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America : "Horse With No Name" Lyrics; Live Concert

America (folk rock band) - Horse With No Name (live concert)

America (folk rock band) - Horse With No Name
Lyrics Video with Better Audio Quality

America - A Horse With No Name

"Horse With No Name" lyrics
by America (folk rock band)

On the first part of the journey
I was looking at all the life
There were plants and birds and rocks and things
There was sand and hills and rings
The first thing I met was a fly with a buzz
And the sky with no clouds
The heat was hot and the ground was dry
But the air was full of sound

I’ve been through the desert on a horse with no name
It felt good to be out of the rain
In the desert you can remember your name
'Cause there ain’t no one for to give you no pain


La la la la la
La la la la la
La la la la la
La la la la la…

After two days in the desert sun
My skin began to turn red
After three days in the desert fun
I was looking at a river bed
And the story it told of a river that flowed
Made me sad to think it was dead

You see I’ve been through the desert on a horse with no name
It felt good to be out of the rain
In the desert you can remember your name
'Cause there ain’t no one for to give you no pain

La la la la la
La la la la la
La la la la la
La la la la la…

After nine days I let the horse run free
‘Cause the desert had turned to sea
There were plants and birds and rocks and things
There was sand and hills and rings
The ocean is a desert with it?s life underground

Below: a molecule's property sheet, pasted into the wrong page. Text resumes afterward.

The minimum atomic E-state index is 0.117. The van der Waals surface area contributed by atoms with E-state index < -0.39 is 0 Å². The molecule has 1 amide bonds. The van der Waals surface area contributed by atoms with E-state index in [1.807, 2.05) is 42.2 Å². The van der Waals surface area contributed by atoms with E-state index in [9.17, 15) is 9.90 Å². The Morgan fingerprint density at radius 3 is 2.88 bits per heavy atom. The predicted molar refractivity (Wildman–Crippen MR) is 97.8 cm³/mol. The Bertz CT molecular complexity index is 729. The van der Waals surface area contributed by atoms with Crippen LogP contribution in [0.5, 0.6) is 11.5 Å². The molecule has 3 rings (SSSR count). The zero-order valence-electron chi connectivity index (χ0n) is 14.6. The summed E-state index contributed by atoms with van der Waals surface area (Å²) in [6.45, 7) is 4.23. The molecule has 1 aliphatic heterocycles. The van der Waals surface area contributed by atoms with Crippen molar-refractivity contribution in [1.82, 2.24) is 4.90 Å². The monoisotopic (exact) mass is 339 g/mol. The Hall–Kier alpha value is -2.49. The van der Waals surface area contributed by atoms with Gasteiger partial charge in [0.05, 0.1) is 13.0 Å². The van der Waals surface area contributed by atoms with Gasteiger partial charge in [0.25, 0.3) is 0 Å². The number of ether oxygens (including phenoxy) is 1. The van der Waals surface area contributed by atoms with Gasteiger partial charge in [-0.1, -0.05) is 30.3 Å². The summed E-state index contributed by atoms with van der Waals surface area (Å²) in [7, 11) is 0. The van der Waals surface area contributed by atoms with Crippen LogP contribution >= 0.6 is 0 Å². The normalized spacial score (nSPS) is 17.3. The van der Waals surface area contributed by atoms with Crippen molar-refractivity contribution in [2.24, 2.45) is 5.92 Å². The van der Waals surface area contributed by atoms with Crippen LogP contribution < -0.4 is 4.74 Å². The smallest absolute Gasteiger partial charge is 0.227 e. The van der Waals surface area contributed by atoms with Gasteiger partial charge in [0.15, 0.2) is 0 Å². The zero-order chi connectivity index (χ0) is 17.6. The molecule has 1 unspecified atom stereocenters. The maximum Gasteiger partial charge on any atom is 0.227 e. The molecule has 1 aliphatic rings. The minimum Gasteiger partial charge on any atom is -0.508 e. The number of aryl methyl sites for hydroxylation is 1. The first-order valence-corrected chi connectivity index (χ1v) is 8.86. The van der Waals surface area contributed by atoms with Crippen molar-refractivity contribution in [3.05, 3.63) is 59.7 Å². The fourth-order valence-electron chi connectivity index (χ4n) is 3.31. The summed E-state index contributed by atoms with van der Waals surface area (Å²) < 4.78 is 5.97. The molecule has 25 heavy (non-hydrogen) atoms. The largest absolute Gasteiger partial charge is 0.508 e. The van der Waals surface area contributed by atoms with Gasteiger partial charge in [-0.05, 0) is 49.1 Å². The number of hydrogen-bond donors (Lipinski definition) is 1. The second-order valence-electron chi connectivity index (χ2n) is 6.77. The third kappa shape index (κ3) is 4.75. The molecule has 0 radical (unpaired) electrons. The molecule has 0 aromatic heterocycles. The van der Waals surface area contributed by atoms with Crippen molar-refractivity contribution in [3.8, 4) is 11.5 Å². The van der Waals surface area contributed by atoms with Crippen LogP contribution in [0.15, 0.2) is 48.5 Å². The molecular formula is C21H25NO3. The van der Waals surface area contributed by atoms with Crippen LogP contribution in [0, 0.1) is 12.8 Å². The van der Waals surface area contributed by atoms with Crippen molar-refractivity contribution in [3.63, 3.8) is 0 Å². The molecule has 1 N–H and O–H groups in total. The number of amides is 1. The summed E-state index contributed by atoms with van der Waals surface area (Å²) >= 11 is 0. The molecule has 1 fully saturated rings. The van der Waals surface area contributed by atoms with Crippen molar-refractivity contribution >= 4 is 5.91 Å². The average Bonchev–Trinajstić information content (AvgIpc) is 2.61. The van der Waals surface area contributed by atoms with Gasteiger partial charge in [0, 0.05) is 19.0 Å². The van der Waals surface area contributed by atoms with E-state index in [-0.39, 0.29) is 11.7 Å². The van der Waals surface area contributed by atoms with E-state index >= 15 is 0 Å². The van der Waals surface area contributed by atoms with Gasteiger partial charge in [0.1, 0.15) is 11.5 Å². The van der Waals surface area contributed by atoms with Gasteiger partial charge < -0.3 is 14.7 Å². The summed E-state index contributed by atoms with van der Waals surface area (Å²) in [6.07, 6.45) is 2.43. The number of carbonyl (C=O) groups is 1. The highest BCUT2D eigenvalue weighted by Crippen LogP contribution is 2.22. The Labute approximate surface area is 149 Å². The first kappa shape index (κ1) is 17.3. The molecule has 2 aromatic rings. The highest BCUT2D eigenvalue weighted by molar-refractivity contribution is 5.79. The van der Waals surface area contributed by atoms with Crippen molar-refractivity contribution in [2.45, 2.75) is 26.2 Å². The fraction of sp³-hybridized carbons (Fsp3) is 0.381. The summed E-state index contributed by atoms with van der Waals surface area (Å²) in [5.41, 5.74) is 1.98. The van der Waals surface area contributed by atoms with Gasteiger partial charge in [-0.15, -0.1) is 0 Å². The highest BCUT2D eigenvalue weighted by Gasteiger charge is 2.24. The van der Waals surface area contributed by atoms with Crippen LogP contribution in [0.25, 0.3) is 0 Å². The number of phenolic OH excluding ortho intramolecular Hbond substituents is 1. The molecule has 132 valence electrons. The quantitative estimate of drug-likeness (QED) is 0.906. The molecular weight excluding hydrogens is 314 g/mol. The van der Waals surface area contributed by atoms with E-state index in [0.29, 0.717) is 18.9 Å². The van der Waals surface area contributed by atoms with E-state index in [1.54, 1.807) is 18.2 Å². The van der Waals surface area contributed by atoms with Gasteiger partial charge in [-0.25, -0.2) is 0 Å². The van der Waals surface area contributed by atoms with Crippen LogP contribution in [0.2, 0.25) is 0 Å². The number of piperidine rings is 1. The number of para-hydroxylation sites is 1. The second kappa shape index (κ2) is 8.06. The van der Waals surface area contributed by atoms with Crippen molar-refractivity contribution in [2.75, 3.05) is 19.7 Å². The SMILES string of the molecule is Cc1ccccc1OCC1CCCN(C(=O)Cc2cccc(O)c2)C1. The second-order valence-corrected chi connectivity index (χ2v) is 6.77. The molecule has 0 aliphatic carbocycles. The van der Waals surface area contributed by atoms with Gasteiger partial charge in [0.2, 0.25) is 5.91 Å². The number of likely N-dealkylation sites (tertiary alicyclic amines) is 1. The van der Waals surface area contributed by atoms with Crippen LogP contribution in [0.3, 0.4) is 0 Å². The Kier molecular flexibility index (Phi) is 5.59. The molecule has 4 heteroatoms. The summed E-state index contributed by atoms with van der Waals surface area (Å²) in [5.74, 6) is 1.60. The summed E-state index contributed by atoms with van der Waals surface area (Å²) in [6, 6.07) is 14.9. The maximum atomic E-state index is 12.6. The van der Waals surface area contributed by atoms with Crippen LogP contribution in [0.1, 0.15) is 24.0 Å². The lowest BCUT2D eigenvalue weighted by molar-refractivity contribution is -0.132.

And a perfect disguise above
Under the cities lies a heart made of ground
But the humans will give no love

You see I’ve been through the desert on a horse with no name
It felt good to be out of the rain
In the desert you can remember your name
?Cause there ain’t no one for to give you no pain

La la la la la
La la la la la
La la la la la
La la la la la...

America - Horse With No Name
image via Wikipedia
     A Horse With No Name” is a song written by Dewey Bunnell and originally recorded by the band America.  It was the band's first and most successful single, released in early 1972, topping the charts in several countries.  It was certified “gold” by the Recording Industry Association of America.     Despite (or, perhaps, because of) the song being banned by some U.S. radio stations (including one in Kansas City) because of supposed drug references, the song ascended to number one on the U.S. Billboard Hot 100, and the album quickly reached platinum status.  The song did chart earlier in the Netherlands (reaching number 11) and the UK (reaching number 3) than it actually did in the United States.  The interpretation of the song as a drug reference comes from the fact that “horse” is a common slang term for heroin. (source: Wikipedia)